Why do horses start this bad habit that doesn’t seem to have any benefit and wears down their incisor teeth to the gums? A study was done where horses that cribbed were given an anti-narcotic. It was a drug used in opiate addiction in humans. The thought was that horses were creating an endorphin release much like humans get from similar behaviors. Apparently the researchers were correct because when these cribbing horses were given the anti-narcotic, the cribbing stopped.
The reasons why this treatment is never used is 1 – very expensive, 2 – the effect was short lived (hours), 3 – the anti-narcotic is itself addicting, and 4 – it is a controlled substance in the United States (meaning there is potential of abuse in humans with this drug). But the point remains from this study that the horse is probably cribbing from the resulting endorphin release. In other words, it is an addictive behavior.
Be sure your horses have fiber (grass or hay) to chew on at all times. If your horse has the potential to become fat on an all-access diet, then increase their exercise or use a grazing muzzle or a hay net.
If your horse already cribs, make the diet changes to increase his fiber. I also believe there is an association between a horse that cribs and a horse that is not “happy.” One of the biggest reason for a horse that isn’t “happy” is that they just don’t feel good and the biggest reason for this is that they are being fed grain. The high carbohydrate (sugar) load from grain often leads to mild to severe ulcers in the hind gut (colon) which makes the horse miserable and even leads to colic.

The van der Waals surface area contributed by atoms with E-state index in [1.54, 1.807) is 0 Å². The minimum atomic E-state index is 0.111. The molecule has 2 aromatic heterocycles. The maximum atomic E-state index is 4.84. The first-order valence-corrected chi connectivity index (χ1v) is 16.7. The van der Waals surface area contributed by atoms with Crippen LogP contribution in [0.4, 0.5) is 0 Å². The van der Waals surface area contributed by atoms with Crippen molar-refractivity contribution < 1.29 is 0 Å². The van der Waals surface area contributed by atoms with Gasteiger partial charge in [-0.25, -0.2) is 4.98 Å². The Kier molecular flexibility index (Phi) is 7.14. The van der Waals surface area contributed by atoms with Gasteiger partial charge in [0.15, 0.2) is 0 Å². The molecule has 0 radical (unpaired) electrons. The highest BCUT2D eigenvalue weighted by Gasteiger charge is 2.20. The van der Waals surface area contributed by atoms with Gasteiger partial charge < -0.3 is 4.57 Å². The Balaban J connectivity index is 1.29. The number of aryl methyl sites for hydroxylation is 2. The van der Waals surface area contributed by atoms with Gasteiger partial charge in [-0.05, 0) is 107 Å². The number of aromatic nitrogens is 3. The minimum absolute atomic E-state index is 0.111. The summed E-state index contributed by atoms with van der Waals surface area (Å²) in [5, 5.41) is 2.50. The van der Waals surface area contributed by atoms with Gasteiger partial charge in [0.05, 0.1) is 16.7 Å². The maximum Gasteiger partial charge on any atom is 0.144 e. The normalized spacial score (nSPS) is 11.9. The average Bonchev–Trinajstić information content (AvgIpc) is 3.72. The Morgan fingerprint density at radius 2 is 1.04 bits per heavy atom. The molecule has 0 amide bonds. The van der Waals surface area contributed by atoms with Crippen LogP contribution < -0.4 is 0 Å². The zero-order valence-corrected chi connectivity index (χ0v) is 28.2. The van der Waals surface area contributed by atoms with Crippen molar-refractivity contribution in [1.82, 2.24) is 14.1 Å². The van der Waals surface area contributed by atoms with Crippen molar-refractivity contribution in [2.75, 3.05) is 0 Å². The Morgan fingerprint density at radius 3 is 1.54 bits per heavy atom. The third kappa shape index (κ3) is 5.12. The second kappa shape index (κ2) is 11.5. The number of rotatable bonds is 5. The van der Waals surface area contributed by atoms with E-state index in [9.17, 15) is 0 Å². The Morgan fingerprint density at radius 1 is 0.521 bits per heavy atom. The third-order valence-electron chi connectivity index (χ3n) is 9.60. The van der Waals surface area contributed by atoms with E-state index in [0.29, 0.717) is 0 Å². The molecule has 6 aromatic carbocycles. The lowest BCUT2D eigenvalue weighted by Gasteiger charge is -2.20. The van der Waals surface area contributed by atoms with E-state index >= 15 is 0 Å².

If I had a horse that cribs I would take away all forms of simple sugar (grain, treats, carrots, etc) and offer free choice hay or grass. I would find a way to increase the horse’s exercise and give the horse a sense of purpose.
As a last resort, I would use a cribbing collar which is a device that applies pressure to the throat area causing pain every time they crib. Many horses respond to cribbing collars and there are a lot of varieties made. While most are effective, they will permanently scar the horse and require daily cleaning to prevent sores from forming.
A few surgeries have been developed that prevent the horse from cribbing by cutting the muscles required to have the horse pull against the object he is biting. These surgeries often are not completely successful because the horse still has the addictive behavior and finds other ways or techniques to express this.
Cribbing rings have been tried by some horse owners to stop the horse by creating pain every time they brace their incisors onto the solid object. These rings can be staples or screws placed between the incisors into the gums. These are not only cruel and ineffective, they also create local infection that can lead in some cases, to the death of the horse when the infection penetrates the surrounding bone. See the pictures below of cribbing rings I have found in my practice.
Discussion to follow. If you want me to move this up on the schedule, let me know.